Maintaining Sterile Conditions • Hands and arms • Should be carefully washed with soap and water • An anti-bacterial soap should be used on hands over wrists, immediately before placement in sterile surgical gloves. • Hands should be kept inside the air curtain of the flow hood at all times, away from the edge or entrance to avoid accidental contamination.
Maintaining Sterile Conditions • Sleeves should be away from hands and shedding materials should be avoided • A lab coat is ideal.
MSDS Sheets • MSDS Sheets provide all the information necessary for storage, handling, and disposal of a chemical or solution • Includes the chemical formula, reactivity data, storage temperatures, exposure/ inhalation/ingestion treatments, disposal methods, dangers with use, etc. • Should be easily accessible in the lab
Mixing Chemicals • Make certain to clearly label the COMPOSITION AND STRENGTH of all solutions • Under concentrated solutions can be ineffective • Over concentrated solutions can be extremely dangerous
Mixing Chemicals • Always pour concentrated acids INTO cool water (NOT THE OTHER WAY AROUND) • Pour with beakers or bottles in contact when possible, running the liquid down the side of the glass to avoid splashing or flash boiling • KNOW WHAT YOU ARE COMBINING OR CREATING!!!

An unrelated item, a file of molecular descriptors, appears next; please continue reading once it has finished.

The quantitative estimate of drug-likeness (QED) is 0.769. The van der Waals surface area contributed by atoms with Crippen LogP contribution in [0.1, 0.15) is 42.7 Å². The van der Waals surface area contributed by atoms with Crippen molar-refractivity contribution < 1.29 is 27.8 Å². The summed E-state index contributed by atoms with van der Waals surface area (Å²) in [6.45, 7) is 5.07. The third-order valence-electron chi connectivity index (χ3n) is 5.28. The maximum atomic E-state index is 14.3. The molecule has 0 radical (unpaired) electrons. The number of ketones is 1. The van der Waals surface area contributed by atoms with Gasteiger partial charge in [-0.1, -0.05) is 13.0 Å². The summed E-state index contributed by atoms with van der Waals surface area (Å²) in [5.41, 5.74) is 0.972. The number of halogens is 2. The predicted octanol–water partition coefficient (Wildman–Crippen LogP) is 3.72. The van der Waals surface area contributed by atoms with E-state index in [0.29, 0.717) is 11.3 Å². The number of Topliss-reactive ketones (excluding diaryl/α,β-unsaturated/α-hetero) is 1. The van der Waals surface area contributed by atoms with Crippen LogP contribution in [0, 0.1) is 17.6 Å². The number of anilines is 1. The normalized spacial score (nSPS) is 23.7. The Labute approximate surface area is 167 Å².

Use of Biological Materials • Biological materials should be carefully stored and utilized with careful attention to temperature. • Bacteria cultures should NEVER be incubated at temperatures ABOVE 30 degrees C, as higher temps encourage the growth of organisms harmful to humans.
Use of Biological Materials • Biological materials should be clearly labeled and stored in clearly marked and isolated areas. BACTERIA
Use of Biological Materials • Any harmful biological materials should be destroyed prior to disposal • Autoclaves can be used to destroy most bacteria cultures and plant or animal cells. • Agricultural labs often use special biological materials disposal containers to store materials until pickup for destruction by an external company.
Laboratory Equipment • There are several different types of equipment that are essential to labs: • Autoclave • Centrifuge • Micropipette • Compound Light Microscope • Incubator • Water Bath • Hot Plate • Shaker • Graduated Cylinder
Autoclave • A chamber that uses high levels of heat and pressure to sterilize instruments and materials, or destroy harmful organisms/pathogens.
Autoclave Safety • Check all gauges and valves before using an autoclave. • Never leave equipment unattended while running, as high temperatures and pressure can be dangerous.
Centrifuge • An instrument used to isolate solids (in the form of a small pellet) from a solution. • Utilizes very small tubes to hold the solution.
Using a Centrifuge • Proper use of a centrifuge requires that the instrument be balanced. • This can be accomplished by placing an equal number of tubes directly across from each other in the instrument.